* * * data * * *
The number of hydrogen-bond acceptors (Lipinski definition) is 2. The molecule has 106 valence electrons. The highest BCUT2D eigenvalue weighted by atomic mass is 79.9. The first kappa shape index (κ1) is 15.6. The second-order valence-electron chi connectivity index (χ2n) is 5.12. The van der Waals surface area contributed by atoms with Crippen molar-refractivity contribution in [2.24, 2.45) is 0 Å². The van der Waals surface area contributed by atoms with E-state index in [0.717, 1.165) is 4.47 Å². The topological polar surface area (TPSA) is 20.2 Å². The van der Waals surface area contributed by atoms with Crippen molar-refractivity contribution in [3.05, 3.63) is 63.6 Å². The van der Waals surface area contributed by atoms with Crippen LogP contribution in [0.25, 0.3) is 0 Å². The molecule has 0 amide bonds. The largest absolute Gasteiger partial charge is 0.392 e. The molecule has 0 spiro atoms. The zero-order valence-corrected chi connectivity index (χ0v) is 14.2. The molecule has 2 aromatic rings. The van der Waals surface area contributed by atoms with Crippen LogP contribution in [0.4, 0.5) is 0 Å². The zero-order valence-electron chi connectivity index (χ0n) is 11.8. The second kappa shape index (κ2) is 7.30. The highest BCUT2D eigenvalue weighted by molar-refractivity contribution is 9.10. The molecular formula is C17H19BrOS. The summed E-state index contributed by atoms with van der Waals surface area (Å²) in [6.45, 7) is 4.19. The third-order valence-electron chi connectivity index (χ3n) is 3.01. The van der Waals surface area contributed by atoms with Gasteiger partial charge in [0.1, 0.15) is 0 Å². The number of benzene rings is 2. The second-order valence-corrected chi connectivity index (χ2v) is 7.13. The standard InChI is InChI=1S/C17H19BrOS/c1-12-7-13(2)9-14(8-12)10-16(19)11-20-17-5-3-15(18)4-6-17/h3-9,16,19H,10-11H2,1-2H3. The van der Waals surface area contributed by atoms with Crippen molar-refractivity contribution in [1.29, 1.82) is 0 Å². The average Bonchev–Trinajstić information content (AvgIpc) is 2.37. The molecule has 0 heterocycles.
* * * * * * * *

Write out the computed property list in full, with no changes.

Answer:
The number of hydrogen-bond acceptors (Lipinski definition) is 2. The molecule has 106 valence electrons. The highest BCUT2D eigenvalue weighted by atomic mass is 79.9. The first kappa shape index (κ1) is 15.6. The second-order valence-electron chi connectivity index (χ2n) is 5.12. The van der Waals surface area contributed by atoms with Crippen molar-refractivity contribution in [2.24, 2.45) is 0 Å². The van der Waals surface area contributed by atoms with E-state index in [0.717, 1.165) is 4.47 Å². The topological polar surface area (TPSA) is 20.2 Å². The van der Waals surface area contributed by atoms with Crippen molar-refractivity contribution in [3.05, 3.63) is 63.6 Å². The van der Waals surface area contributed by atoms with Crippen LogP contribution in [0.25, 0.3) is 0 Å². The molecule has 0 amide bonds. The largest absolute Gasteiger partial charge is 0.392 e. The molecule has 0 spiro atoms. The zero-order valence-corrected chi connectivity index (χ0v) is 14.2. The molecule has 2 aromatic rings. The van der Waals surface area contributed by atoms with Crippen LogP contribution in [0.4, 0.5) is 0 Å². The zero-order valence-electron chi connectivity index (χ0n) is 11.8. The second kappa shape index (κ2) is 7.30. The highest BCUT2D eigenvalue weighted by molar-refractivity contribution is 9.10. The molecular formula is C17H19BrOS. The summed E-state index contributed by atoms with van der Waals surface area (Å²) in [6.45, 7) is 4.19. The third-order valence-electron chi connectivity index (χ3n) is 3.01. The van der Waals surface area contributed by atoms with Gasteiger partial charge in [0.1, 0.15) is 0 Å². The number of benzene rings is 2. The second-order valence-corrected chi connectivity index (χ2v) is 7.13. The standard InChI is InChI=1S/C17H19BrOS/c1-12-7-13(2)9-14(8-12)10-16(19)11-20-17-5-3-15(18)4-6-17/h3-9,16,19H,10-11H2,1-2H3. The van der Waals surface area contributed by atoms with Crippen molar-refractivity contribution in [1.29, 1.82) is 0 Å². The average Bonchev–Trinajstić information content (AvgIpc) is 2.37. The molecule has 0 heterocycles.